Chapter 1 which constitutes an introduction briefly sets out the contours of the book. It sets up some of the questions relating to the contexts of the study participants and that of the author as well as the similarities and differences between the two geographical locations that the study takes place in, namely Britain and Malaysia.  Chapter 2 provides a self-reflexive narrative of the motivations of the writer behind the study and information relating to the details of the study in respect to how Shah sought out the participants for this project and once they were identified how Shah went about assessing their views and behaviours and his challenges in this regard. Shah’s ability to demonstrate an awareness of his own positionality during the research project is worthy and important to the larger background of discussing Muslim subjectivities. Shah is explicit about his sexual identity as “gay” and his religious identity as “Muslim.” While he provides a narrative of his background as a person of Malaysian origin who grew up and worked in Malaysia and studied in Australia and now lives in Britain with his Christian partner, he does not give much away in terms of how his identity as a gay Muslim was crafted. What is evident is that Shah did not experience pernicious persecution on the basis of his sexual orientation nor an urgency to flee his social context in Malaysia to be accepted. That Shah could open up in more or less a relaxed way with certain parts of his social circle and gain the trust and protection of his family and close heterosexual acquaintances may have something to do with Shah’s socio-economic context and the religious orientation of his family, but this is not explored fully.  Shah readily admits to his insider status in respect of this project – something which seems to have been extremely helpful in securing him interviews and time with the 29 people who form the core ethnographic sample of the study. Furthermore, some of these people were friends of or familiar to the author or part of a network that the author was already integrated into. That Shah readily had the accoutrements of familiarity – positive self-identification as gay and a Muslim and Malaysian – probably benefited Shah in at least some of his interactions. That dimension is central in that one receives the impression that the research process was as meaningful to the participants as it was to the author, as through the act of engaged conversation both parties were delving deeper and exploring facets of their religious and sexual identity which enriched the data. Shah’s narration of the interviews and the description of the locations and the unspoken physical expressions of people provide a rich and textured tapestry of queer lives. However, while Shah is cognisant of the other factors of his participants – for example, the mostly middle class location of the people he interacted with in Kuala Lumpur and the mostly second generation working class people of South Asian heritage from a LGBTQ organisation in Britain – he does not take this line of enquiry sufficiently far in enough in assessing whether these specific locations and experiences of class affect in concrete ways how people construct their religious identity in tandem with their sexual proclivities. Nonetheless, this chapter presents an evocative picture of queer Muslim lives that humanise the subject of queer Muslims.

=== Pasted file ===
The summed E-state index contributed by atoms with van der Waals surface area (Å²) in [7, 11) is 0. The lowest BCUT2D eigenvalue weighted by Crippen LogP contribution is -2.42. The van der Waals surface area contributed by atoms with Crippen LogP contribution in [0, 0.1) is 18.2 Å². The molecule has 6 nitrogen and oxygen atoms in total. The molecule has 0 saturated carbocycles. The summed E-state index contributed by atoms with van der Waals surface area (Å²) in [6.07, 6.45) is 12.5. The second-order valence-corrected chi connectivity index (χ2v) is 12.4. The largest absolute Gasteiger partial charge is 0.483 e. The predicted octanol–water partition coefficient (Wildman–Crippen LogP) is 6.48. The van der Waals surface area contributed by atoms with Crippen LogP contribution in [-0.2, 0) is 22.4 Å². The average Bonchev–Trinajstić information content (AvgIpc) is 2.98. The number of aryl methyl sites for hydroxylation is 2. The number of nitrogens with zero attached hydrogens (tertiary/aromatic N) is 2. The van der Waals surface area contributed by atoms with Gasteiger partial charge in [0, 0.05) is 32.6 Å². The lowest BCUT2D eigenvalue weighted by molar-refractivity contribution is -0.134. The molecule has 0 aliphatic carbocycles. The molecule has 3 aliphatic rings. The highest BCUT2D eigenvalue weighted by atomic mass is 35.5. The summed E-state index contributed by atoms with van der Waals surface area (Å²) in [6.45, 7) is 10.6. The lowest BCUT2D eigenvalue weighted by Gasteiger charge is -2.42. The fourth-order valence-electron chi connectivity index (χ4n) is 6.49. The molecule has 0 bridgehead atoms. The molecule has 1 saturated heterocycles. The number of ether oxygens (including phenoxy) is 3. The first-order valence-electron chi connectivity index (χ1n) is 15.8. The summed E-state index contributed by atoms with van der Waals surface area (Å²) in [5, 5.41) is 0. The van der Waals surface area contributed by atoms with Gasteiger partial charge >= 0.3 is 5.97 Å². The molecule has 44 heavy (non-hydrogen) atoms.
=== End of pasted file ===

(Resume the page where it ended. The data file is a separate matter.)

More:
Chapter 3 and Chapter 4 are foundational chapters that set the scene for the description and findings of the ethnographic project. Chapter 3 offers an excellent overview of the various discussions relating to Muslims, Islam and sexual diversity and the nuances in the debate in a Muslim majority country and Western liberal democracy where Muslims constitute a minority. The chapter integrates the material in a clear and systematic manner that is accessible and essential to understanding the larger issue of sexual diversity and Islam and can be utilised as an effective teaching chapter on the subject. The author summarises and critically examines the material produced by Islamic studies scholars on whether an Islamic piety can be accommodating of people who have same-sex sexual relationships. In this regard, Scott Kugle’s work plays a central role in developing an Islamic methodology for legitimising same-sex relationships based on essential notions of sexual orientation. Furthermore, the author complicates the question of a gay-friendly Islam by acknowledging the robust history of homoeroticism and same-sex sexuality in pre-modern Muslim societies, presenting critiques of the liberal gay rights movement which was founded in the West and discussing the effects of a universalising homosexual identity culture as well as critiquing and offering comments on some of the assumptions in pro-gay Muslim scholarship such as that of Kugle’s. Shah also introduces into the discussion the complexity of an anti-Muslim bias that results in queer Muslims having to continuously explain how both their Muslim and sexual identities can be reconciled. This chapter demonstrates the varied terrain involved in discussing homosexuality and Islam and that each discussion on the subject is not only influenced by a theoretical discussion on Islamic law and sexuality but also larger debates about race, ethnicity, the role of the state in condoning or curtailing certain types of sexual practices, and how identities are created, adopted and travel from their place of origin and adopted or rejected by others in turn.